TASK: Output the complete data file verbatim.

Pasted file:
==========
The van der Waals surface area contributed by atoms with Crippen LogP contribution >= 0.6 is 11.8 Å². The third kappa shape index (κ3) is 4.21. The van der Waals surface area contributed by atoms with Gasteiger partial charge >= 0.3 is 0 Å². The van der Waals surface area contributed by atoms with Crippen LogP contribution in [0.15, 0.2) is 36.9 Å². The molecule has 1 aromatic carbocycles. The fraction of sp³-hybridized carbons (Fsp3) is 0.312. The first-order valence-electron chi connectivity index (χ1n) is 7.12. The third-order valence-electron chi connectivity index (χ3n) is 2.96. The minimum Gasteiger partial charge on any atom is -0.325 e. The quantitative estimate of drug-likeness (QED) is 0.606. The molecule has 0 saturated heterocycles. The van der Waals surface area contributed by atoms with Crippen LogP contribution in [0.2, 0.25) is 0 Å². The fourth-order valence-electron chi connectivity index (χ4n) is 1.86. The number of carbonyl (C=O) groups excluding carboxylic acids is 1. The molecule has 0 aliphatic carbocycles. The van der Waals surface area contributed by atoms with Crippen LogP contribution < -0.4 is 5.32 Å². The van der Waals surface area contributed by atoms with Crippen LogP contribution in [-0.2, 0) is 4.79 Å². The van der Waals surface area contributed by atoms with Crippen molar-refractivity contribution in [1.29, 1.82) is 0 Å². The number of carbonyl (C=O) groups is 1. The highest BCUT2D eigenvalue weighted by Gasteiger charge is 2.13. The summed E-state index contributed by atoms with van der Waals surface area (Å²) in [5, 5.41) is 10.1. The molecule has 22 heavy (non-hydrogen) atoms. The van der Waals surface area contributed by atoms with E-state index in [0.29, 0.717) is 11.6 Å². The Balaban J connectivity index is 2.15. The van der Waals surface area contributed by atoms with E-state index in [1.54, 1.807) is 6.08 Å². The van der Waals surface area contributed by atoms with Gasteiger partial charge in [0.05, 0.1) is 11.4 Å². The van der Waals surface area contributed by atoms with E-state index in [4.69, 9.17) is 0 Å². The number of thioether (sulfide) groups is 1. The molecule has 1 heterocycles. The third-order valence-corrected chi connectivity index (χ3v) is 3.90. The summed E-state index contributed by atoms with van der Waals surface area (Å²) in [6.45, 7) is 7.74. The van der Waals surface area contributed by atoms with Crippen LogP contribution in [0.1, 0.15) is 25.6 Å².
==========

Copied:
The van der Waals surface area contributed by atoms with Crippen LogP contribution >= 0.6 is 11.8 Å². The third kappa shape index (κ3) is 4.21. The van der Waals surface area contributed by atoms with Gasteiger partial charge >= 0.3 is 0 Å². The van der Waals surface area contributed by atoms with Crippen LogP contribution in [0.15, 0.2) is 36.9 Å². The molecule has 1 aromatic carbocycles. The fraction of sp³-hybridized carbons (Fsp3) is 0.312. The first-order valence-electron chi connectivity index (χ1n) is 7.12. The third-order valence-electron chi connectivity index (χ3n) is 2.96. The minimum Gasteiger partial charge on any atom is -0.325 e. The quantitative estimate of drug-likeness (QED) is 0.606. The molecule has 0 saturated heterocycles. The van der Waals surface area contributed by atoms with Crippen LogP contribution in [0.2, 0.25) is 0 Å². The fourth-order valence-electron chi connectivity index (χ4n) is 1.86. The number of carbonyl (C=O) groups excluding carboxylic acids is 1. The molecule has 0 aliphatic carbocycles. The van der Waals surface area contributed by atoms with Crippen LogP contribution < -0.4 is 5.32 Å². The van der Waals surface area contributed by atoms with Crippen LogP contribution in [-0.2, 0) is 4.79 Å². The van der Waals surface area contributed by atoms with Crippen molar-refractivity contribution in [1.29, 1.82) is 0 Å². The number of carbonyl (C=O) groups is 1. The highest BCUT2D eigenvalue weighted by Gasteiger charge is 2.13. The summed E-state index contributed by atoms with van der Waals surface area (Å²) in [5, 5.41) is 10.1. The molecule has 22 heavy (non-hydrogen) atoms. The van der Waals surface area contributed by atoms with E-state index in [0.29, 0.717) is 11.6 Å². The Balaban J connectivity index is 2.15. The van der Waals surface area contributed by atoms with E-state index in [1.54, 1.807) is 6.08 Å². The van der Waals surface area contributed by atoms with Gasteiger partial charge in [0.05, 0.1) is 11.4 Å². The van der Waals surface area contributed by atoms with E-state index in [4.69, 9.17) is 0 Å². The number of thioether (sulfide) groups is 1. The molecule has 1 heterocycles. The third-order valence-corrected chi connectivity index (χ3v) is 3.90. The summed E-state index contributed by atoms with van der Waals surface area (Å²) in [6.45, 7) is 7.74. The van der Waals surface area contributed by atoms with Crippen LogP contribution in [0.1, 0.15) is 25.6 Å².